Japan has just invaded the Phillipines and the US Army attempts a desperate defence. Thirteen men are chosen to blow up a bridge on the Bataan peninsula and keep the Japanese from ... See full summary »
The story of men at war and that of the esteemed Pulitzer prize winning war correspondent Ernie Pyle. Soon after the U.S. entry into World War II, Pyle joined C Company, 18th Infantry in ... See full summary »
William A. Wellman
Maj. Pete Sandidge is a very able pilot who seems to have a streak of luck as far as flying goes. World War II is raging and Pete has come out of it pretty so far. He even has a beautiful ... See full summary »
Begins in documentary style when U. S. Army General Mark Clark authenticates Claire Phillips' adventures and achievements, as an American citizen who rendered invaluable services to her ... See full summary »
The amazingly detailed true story of "The Doolittle Raid" based on the personal account by Doolittle Raider Ted Lawson. Stunned by Pearl Harbor and a string of defeats, America needed a victory - badly. To that end, Colonel Jimmy Doolittle, a former air racer and stunt pilot, devises a plan for a daring raid on the heart of Japan itself. To do this, he must train army bomber pilots to do something no one ever dreamed possible - launch 16 fully loaded bombers from an aircraft carrier! Remarkable in its accuracy, this movie even uses film footage from the actual raid. Written by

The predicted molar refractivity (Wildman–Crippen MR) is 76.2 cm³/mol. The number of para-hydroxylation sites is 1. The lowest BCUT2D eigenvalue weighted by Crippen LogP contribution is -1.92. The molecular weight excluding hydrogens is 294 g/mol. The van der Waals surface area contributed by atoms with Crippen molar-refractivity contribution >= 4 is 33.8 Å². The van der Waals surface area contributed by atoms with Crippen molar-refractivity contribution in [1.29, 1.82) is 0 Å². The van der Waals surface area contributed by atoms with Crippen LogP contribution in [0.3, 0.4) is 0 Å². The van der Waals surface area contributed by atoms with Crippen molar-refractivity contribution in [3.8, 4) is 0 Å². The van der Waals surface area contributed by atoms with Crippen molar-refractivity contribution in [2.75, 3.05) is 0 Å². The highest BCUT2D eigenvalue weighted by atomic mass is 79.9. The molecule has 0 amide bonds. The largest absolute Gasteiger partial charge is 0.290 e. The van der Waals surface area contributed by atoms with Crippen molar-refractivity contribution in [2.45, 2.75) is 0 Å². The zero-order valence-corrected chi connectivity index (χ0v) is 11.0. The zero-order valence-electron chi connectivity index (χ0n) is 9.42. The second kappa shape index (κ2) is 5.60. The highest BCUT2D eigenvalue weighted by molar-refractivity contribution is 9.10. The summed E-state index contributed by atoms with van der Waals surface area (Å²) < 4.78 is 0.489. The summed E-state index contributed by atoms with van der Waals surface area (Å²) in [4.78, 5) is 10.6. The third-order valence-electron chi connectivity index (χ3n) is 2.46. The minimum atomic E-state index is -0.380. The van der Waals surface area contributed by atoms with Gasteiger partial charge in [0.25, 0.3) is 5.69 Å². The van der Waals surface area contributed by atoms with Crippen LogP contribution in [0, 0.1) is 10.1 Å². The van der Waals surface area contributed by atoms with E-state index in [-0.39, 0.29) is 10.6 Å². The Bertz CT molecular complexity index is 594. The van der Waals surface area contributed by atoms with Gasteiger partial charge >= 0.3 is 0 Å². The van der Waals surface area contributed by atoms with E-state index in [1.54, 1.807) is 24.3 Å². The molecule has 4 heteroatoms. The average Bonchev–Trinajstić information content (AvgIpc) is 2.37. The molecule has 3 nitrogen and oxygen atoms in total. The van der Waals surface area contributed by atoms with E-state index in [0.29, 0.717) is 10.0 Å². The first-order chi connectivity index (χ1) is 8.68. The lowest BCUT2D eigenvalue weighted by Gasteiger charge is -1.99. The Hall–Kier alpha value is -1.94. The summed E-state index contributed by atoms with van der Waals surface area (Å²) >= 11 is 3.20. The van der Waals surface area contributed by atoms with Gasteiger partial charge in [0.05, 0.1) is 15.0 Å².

KC Hunt <firstname.lastname@example.org>
Twice while the Ruptured Duck is flying over Japan the crew spots Japanese fighter planes and tenses for an attack, but both times the fighters ignore them. This is factual. In an unbelievable coincidence, the Japanese had planned a major air raid drill for the same time in Tokyo, and the fighters thought the American B-25s were part of the drill until the bombs started exploding. Also, according to the book upon which the movie is based the planes' crews were told prior to the mission that there was a slight chance that the Japanese would not recognize them and react because the Japanese air force had a bomber very similar to the B-25. See more »
The leather flight jackets worn by most of the flying personnel in the film were close commercial copies of military A-2 flight jackets. Authentic military-contract A-2 jackets had a one-piece back, without a horizontal seam across the shoulders. Most of the jackets in the film have a seam across the back. See more »
I know it's a World War Two propaganda movie. And I know that Hollywood treatments of historical subjects must be taken with a huge boulder-size grain of salt. That being said, this is a credible movie that is worth watching. The fact is that the Doolittle Raid DID happen, that in early 1942 the outcome of the war against Japan was at best uncertain, and that Japanese aggression post Pearl Harbor posed a clear and imminent threat to the United States. It's hard to believe that Japan was THAT powerful, but it was. Japan occupied or controlled about one-quarter of the surface of the world, including most of eastern China, all of Manchuria, the ENTIRE Korean peninsula, ALL of southeast Asia, including ALL of Indonesia and Singapore, the Philippines, and the entire western Pacific Ocean. And Japan accomplished this ALL BY ITSELF. So the Doolittle Raid was a truly momentous event, as the movie aptly shows, and thus even with all the clichés and all the stilted and corny acting, the movie is still worth watching. The Doolittle Raid marked the beginning of the end for Japan, because it blew away the myth of Japanese invincibility and proved to the world that it was just a matter of time before a fleet of sixteen B-25 Mitchell bombers would be followed by huge air armadas of B-29s that would crush Japanese militarism for all time and eventually convert Japan from an implacable enemy to an allie and a friend.
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